clock menu more-arrow no yes

Filed under:

Tampa Bay Lightning Draft Preparation and Primer

It’s already that time!

2017 NHL Draft - Round One Photo by Dave Sandford/NHLI via Getty Images

I’m so used to there being weeks between when the Tampa Bay Lightning finish the playoffs to when the NHL draft happens. Well, going to the Stanley Cup Finals (AND WINNING IT!) has made that timeline very short. It’s been just over a week and it’s time to look to the future of the franchise. The draft is always an exciting time for me. This is the first look we’ll get at players that could be potential impact players down the road.

Projecting prospects is always a hard job. Make no mistake about it, there’s a lot of educated guesswork going about it. Much of the public scouting you see on the internet is fairly limited by a variety of factors. If it’s a one-person operation, there’s no way they could have watched enough games over the past year to rate and evaluate well over 200 potential players. Even if it’s a multi-scout crew, there are often blind spots, particularly in the European leagues.

The last few drafts, the Lightning have come “off board” a bit with a few of their picks. That’s left us here at RawCharge scrambling to find something, anything about a draft pick the team has made because the player was missed by public scouts, but the Lightning got their eyes on. Alexander Volkov was taken in the second round in 2017, and there was literally nothing out there about him. There was a lot about an MMA fighter of the same name though.

Dmitri Semykin was a third round pick in 2018 and he was unknown, playing on a low tier Russian junior team. The Lightning had to pause the draft in the fifth round of 2018 to make sure goaltender Magnus Chrona was on the eligible list. Mikhail Shalagin in the seventh round of 2019 was likewise a bit of a mystery.

As we go through the draft, we’ll be doing our best to gather as much information and scouting reports as we can about each of the Lightning’s draft picks. We’ll probably be wrong on some things, and we’ll have limited time to really dig deep on a player. But we’ll be attempting to give you, the fans, a glimpse into the possible future for these players with the Lightning organization.

As I write this, the Lightning do not have a first round pick. However, we know that Julien BriseBois is working the phones on potential trade deals. Alex Killorn is an obvious choice as he has a modified No Trade Clause that allows him to submit a 16 team no trade list. That list is not required until Friday under the modified NHL calendar, but the team could ask him for the list earlier to facilitate a trade before the draft starts.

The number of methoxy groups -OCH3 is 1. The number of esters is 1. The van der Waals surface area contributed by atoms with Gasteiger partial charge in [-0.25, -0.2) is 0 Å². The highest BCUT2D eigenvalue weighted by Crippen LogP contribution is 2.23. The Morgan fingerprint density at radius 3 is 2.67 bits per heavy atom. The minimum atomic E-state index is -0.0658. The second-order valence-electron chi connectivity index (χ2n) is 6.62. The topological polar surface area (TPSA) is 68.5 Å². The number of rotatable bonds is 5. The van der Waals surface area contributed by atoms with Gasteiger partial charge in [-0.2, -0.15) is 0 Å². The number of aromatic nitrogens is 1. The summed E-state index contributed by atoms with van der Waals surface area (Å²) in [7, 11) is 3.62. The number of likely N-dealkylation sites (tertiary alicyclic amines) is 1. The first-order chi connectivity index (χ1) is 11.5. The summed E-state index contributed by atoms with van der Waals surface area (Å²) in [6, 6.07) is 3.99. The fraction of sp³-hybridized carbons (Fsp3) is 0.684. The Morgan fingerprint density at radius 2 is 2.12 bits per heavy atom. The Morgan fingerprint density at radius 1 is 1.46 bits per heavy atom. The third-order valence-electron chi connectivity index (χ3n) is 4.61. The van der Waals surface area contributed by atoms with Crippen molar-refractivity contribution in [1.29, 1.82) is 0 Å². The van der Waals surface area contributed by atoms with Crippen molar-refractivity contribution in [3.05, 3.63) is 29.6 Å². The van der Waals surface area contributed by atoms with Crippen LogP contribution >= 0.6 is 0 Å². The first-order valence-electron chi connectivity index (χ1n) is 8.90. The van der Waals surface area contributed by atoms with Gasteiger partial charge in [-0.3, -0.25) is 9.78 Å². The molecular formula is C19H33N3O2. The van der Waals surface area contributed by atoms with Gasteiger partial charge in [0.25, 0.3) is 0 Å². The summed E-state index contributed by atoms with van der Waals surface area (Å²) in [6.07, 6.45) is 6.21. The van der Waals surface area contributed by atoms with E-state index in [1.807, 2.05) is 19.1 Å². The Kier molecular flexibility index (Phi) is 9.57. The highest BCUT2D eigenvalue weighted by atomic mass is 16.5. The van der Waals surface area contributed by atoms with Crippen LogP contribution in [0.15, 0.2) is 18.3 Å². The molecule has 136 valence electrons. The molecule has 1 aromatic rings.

Pierre LeBrun has also reported that BriseBois has approached Tyler Johnson’s camp about facilitating a trade. Either of these players could potentially bring a first round pick in return. So we will be keeping an eye out tonight for any moves that will bring the Lightning back into the first round.

As it stands right now, the Lightning’s first pick won’t come until the last pick of the second round. The Lightning have two picks each in the third, fourth, and sixth rounds. They have no pick in the fifth round. And then will finish off the draft with the last pick of the seventh round. Despite missing their first and fifth round picks, the Lightning have eight picks overall.

The first round pick was involved in the Barclay Goodrow deal with the Lightning getting Philadelphia’s third round pick in return. The extra fourth round pick came from the Detroit Red Wings in the Adam Erne trade. Their fifth round pick was involved in the Ryan Callahan trade that resulted in the Lightning swapping their pick for the Ottawa Senator’s sixth round pick. Funny thing about that is with the Lightning winning the Stanley Cup and Ottawa being the second worst team, the Lightning only moved down two spots in that trade.

  • 2nd Round, 62nd Overall
  • 3rd Round, 85th Overall (from Philadelphia via San Jose)
  • 3rd Round, 93rd Overall
  • 4th Round, 94th Overall (from Detroit)
  • 4th Round, 124th Overall
  • 6th Round, 157th Overall (from Ottawa)
  • 6th Round, 186th Overall
  • 7th Round, 217th Overall (Mr. Irrelevant)

A few interesting bits in here just looking at the picks. The Lightning will have three picks, including back-to-back picks, over a span of ten picks at the end of the third round to the first pick of the fourth round. The Lightning have the last overall pick, which in the NFL is often referred to as Mr. Irrelevant.